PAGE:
MD Anderson researchers named to lung and ovarian cancer Dream Teams
Approaches to cancer treatment developed by MD Anderson researchers as part of the institution’s Moon Shots Program will be, in part, the focus of two new Dream Teams announced by Stand Up to Cancer (SU2C), a national organization launched by film and media leaders to speed development of cancer treatments.
The researchers will test combinations of targeted therapy and immunotherapy against lung cancer driven by intractable KRAS mutations and will seek to prevent ovarian cancer in women at high risk for the disease.
The teams, announced this week at the annual meeting of the American Association for Cancer Research, are the latest national collaborative efforts funded by SU2C, which assembles Dream Teams of prominent researchers to address specific issues.
“We’re honored MD Anderson experts have been invited to collaborate with the exceptional team assembled by Stand Up to Cancer, and we look forward to nationally expanding our ongoing research efforts focused on these deadly cancers,” said MD Anderson President Ronald DePinho, M.D. “Through these collaborations and vital support from SU2C, we have the potential to make a profound impact for the benefit of patients throughout the world.”
The Stand Up to Cancer-American Cancer Society Lung Cancer Translational Research Dream Team is a $20 million, multi-institution effort to rein in cancers driven by mutations in the KRAS gene.
“The biggest unmet challenge in lung cancer is finding a way to target KRAS mutations,” Heymach said. “They are the most common types of mutations — between 22 to 30 percent of patients with non-small cell lung cancer have KRAS mutations — and right now, there are no drugs for these patients.”
The American Cancer Society reports that approximately 85% of lung cancers are non-small cell lung cancers.
Heymach’s team will focus on combining targeted therapies called MEK inhibitors with immune checkpoint blockade against KRAS-mutant lung cancer.
Ovarian cancer: Saving lives through prevention
The Stand Up To Cancer-Ovarian Cancer Research Fund (OCRF)-Ovarian Cancer National Alliance (OCNA)-National Ovarian Cancer Coalition (NOCC) Translational Research Dream Team is a $6 million project involving five institutions.
High-grade serous ovarian cancer is the most common and lethal form, accounting for 70% of all cases, 90% of which are at advanced stages when diagnosed. About 20% of all cases are caused by inherited genetic mutations that greatly heighten a woman’s risk for developing the disease.
“So many women in this high-risk group are unidentified, we think successfully identifying them and offering them preventive surgical options provides a significant opportunity to reduce mortality from this disease,” said Lu, co-leader of the Dream Team’s prevention project.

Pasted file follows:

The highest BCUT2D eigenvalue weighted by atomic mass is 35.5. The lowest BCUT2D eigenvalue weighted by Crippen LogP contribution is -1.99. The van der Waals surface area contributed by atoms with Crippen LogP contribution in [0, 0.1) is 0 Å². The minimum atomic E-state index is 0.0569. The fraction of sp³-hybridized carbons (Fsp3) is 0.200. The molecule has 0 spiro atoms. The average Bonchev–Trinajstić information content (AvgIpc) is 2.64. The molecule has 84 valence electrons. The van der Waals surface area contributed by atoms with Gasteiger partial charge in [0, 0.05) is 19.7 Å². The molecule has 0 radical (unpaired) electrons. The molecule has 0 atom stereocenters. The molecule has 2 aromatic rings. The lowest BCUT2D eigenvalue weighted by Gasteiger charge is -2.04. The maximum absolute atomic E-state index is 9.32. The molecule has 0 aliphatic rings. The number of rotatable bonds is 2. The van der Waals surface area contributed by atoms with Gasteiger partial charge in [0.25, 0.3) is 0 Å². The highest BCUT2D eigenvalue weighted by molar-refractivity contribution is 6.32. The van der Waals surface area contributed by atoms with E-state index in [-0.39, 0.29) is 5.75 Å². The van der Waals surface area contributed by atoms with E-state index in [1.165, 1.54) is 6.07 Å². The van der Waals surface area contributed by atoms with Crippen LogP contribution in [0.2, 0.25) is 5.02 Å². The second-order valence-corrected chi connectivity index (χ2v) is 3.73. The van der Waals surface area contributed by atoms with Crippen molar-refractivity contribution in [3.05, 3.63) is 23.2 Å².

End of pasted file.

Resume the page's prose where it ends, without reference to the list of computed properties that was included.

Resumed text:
The Dream Team will launch such an effort based on a project started in 2012 as part of the Breast and Ovarian Cancer Moon Shots, which focuses on high-grade serous ovarian cancer and triple-negative breast cancer, which share molecular similarities. BRCA1 and BRCA2 gene mutations increase risk of developing either cancer.
The moon shot offers universal genetic testing of all MD Anderson patients with either cancer. Those with mutations are offered treatment with PARP inhibitors, which address defects caused by the mutations.
Working with patients who test positive for the mutations, MD Anderson researchers conduct outreach to family members to educate them about genetics and offer them testing to assess risk. The Dream Team project is “an extension of that. It’s about improving accessibility to genetic testing and empowering family members to test,” Lu said.
Called the CHECMATE trial (Chance to End hereditary ovarian Cancer by Making Testing Better and Easier), the study will use innovative web-based education programs and genetic counseling over the phone. Those proceeding to test are sent saliva collection kits.
A second aspect of the Dream Team is testing new preventive measures. The project will compare standard of care, which is removing the fallopian tubes and ovaries, to a novel option of first removing only the fallopian tubes with the ovaries to be removed later.
Lu said research indicates that high-grade serous ovarian cancer starts in the fallopian tubes. Delaying removal of the ovaries avoids early menopause and preserves quality of life. MD Anderson launched the first pilot study of fallopian tube removal surgery last year and expects to report early outcomes next year.
John Heymach, M.D., Ph.D., chair of Thoracic/Head and Neck Medical
Oncology, and Karen Lu, M.D., chair of Gynecologic Oncology and
Reproductive Medicine, were named to two new Dream Teams announced by
Stand Up to Cancer, a national organization launched by film and media
leaders to speed development of cancer treatments.